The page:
Tuesday, September 25, 2007

Church culture = Hip Hop culture?

Relevant Magazine has a quote posted today from Entertainment Weekly, by Mos Def, on the Jena 6: "Why do people like me expect rappers to be activists when partying, acquiring material goods, and ridiculous posturing have been hip-hop mainstays for so long?"

Yes, why do we think that rappers should be activists? More so why do we believe anyone participating in a culture/movement will be seeking to alter it? Can we alter a culture/movement without addressing the overarching themes? I'm not even going to try and address hip hop culture or answer Mr. Smith's/Mos Def question in a direct fashion but maybe I can address it indirectly. Hip hop at it's foundation, could be argued a post- postmodern interpretation of folk culture who it's self found itself being modernised at the hands of such writers as Zora Neale Hurston and Harlem Renaissance. This issue of re-interpretation from the origin is the same issue arising for cultures that are dependent of a defined art form - be it written, vocal or visual in nature.

The issue is not so much in the reinterpretation, there has always been art created not so much for the benefit or annoyance/growth of the reader, hearer or observer - there has been art derived for self gratification of the creator. There are larger issues, one does art have a valuable, directional changing position in our culture now as it once has? Relationally how does art counteract our culture? Mr. Smith inadvertently highlighted this issue, in that the more controversial an artist is, the more notoriety and in the majority of cases with that comes wealth. With wealth comes the "friends," females and so on, and someone once controversial for the purposes of change has become party to that which they fought against. This issue is not limited to hip hop culture. It has infiltrated itself throughout our society, and right into the heart of the Church.

I could just as easily say "Why do people like me expect Christians to be activists when conferences, acquiring Christian music/books, and ridiculous posturing like foreign missions trips and charity have been Christian mainstays for so long?" So it's not a perfect alteration but the point is the same. Charity and missions trips have become the Christian mainstays in spite of what Mark Driscoll says is our complete ignorance of our own Godlessness and idols. The world sees our complete loss of self and direction and laughs at our gospel, like we laugh at Iran's president. We have no credibility. Our idols surround us, Starbucks (of which I am wholly guilty), sports teams/large screen tv's, TV, malls/fashion and it goes on. We can pack a stadium full of people passionate about speed, but about lives of sincerity and simplicity? I look at the life of a girl I tutor and I see the Church, her highschool missions trip to South Africa was something to add to her list of accomplished events rather than looking beyond her acrylic nails, tennis lessons and horse and seeing our brokenness and issue of justice. AIDS and lack of surival necessities like water are not available. Africa's needs are not first and foremost spiritual, they are first and foremost - education, clean water and peace. But we cannot see that, because we are in every way those "savages" we used to be dying to convert.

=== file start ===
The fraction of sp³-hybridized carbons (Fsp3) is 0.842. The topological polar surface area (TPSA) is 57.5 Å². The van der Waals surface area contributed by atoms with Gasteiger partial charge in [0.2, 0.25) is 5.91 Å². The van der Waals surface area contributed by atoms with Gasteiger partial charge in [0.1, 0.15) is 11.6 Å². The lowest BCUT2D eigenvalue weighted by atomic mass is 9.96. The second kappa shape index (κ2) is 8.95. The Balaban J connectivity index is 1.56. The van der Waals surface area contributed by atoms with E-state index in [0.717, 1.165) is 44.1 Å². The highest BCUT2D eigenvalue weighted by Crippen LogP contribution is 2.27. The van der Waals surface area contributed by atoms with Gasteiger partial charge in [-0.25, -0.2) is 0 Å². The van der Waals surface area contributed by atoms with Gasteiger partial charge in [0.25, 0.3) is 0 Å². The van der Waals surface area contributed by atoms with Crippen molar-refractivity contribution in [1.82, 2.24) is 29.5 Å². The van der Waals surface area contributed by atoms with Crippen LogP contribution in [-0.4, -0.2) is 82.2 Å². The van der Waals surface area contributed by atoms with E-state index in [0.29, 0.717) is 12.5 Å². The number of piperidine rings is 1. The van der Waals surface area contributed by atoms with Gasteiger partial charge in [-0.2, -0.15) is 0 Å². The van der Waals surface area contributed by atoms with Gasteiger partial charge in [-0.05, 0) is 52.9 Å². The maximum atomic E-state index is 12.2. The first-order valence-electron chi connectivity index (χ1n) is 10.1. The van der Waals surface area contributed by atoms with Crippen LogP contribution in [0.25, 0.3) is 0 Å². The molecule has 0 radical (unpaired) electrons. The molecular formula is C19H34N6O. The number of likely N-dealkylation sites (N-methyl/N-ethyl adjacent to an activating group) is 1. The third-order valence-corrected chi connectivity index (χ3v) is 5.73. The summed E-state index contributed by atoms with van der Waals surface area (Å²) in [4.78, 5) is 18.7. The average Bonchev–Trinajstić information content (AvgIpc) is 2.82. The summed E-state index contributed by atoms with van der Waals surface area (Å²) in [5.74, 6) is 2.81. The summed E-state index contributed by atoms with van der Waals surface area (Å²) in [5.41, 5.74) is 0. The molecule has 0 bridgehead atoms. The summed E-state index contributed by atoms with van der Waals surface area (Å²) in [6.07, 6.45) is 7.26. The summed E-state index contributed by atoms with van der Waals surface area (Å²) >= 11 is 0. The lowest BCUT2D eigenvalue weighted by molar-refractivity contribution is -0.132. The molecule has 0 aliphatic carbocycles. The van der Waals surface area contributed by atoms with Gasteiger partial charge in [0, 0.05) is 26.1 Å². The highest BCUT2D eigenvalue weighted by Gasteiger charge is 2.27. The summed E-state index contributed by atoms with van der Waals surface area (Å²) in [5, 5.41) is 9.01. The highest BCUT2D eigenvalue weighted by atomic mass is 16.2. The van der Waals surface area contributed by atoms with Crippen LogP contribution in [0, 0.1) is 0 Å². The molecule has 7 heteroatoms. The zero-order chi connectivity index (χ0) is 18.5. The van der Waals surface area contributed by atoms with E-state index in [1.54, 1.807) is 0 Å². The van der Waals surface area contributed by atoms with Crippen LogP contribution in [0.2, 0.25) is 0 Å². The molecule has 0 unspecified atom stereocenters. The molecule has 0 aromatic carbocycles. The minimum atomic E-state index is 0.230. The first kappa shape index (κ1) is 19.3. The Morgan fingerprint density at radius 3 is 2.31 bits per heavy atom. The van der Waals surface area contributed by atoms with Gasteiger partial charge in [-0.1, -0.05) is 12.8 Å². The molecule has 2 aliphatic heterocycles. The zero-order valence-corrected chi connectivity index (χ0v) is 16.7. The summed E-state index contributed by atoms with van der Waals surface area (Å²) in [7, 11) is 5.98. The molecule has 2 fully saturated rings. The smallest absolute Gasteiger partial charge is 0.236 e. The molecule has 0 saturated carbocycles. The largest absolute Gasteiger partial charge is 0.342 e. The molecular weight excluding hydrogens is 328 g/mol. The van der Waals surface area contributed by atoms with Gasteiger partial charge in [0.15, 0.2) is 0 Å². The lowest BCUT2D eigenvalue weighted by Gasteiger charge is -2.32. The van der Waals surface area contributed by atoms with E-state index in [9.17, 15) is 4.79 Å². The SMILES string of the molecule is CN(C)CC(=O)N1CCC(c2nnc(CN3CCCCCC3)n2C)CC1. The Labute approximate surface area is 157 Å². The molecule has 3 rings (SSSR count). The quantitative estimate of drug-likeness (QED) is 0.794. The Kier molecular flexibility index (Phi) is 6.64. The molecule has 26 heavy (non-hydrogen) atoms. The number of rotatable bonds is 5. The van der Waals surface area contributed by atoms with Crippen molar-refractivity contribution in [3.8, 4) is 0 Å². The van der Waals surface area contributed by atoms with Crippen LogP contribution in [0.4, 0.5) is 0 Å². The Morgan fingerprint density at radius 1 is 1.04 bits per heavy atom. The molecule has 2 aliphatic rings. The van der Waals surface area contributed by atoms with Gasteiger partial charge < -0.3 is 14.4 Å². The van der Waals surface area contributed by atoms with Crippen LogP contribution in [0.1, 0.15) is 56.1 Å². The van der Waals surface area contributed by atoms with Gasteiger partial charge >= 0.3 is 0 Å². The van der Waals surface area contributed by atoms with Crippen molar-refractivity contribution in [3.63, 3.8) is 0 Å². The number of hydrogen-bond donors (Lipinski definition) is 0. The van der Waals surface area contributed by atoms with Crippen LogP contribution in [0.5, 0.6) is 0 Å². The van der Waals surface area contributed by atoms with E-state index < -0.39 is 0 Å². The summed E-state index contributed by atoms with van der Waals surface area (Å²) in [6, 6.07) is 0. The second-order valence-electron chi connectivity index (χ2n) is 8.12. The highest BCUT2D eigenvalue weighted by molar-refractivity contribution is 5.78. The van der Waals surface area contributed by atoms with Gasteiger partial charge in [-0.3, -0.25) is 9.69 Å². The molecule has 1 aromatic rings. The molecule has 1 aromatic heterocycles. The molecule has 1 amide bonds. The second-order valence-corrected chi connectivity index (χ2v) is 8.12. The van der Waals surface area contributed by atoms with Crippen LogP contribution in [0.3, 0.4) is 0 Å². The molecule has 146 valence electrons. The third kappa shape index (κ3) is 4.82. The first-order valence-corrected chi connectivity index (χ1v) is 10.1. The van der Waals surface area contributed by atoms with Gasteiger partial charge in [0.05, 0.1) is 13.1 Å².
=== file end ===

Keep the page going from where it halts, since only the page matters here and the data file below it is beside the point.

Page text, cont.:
Even worse is our belief in charity first and foremost, "charity [is] a word to choke over. Who wants charity? And it was not just human pride but a strong else of dignity and worth, and what was due to [us] in justice"(Day,150).

How do we change the Church when as with hip hop culture the issue is not what the culture/lifestyle/movement was at the origin, is it rather an issue of a collective illness driven by or reflected by the overall culture: over-exposed women, feminism lost, over consumption, unequal distribution of wealth, war mongering/hate fueled, ignorance and compassionless.

Lastly, "Romano Guardini said the Church is the Cross on which Christ was crucified; one could not separate Christ from His Cross, and one must live in the state of permanent dissatisfaction with the Church" (Day, 150).

Are you dissatisfied? Or did McDonald's just satisfy you?

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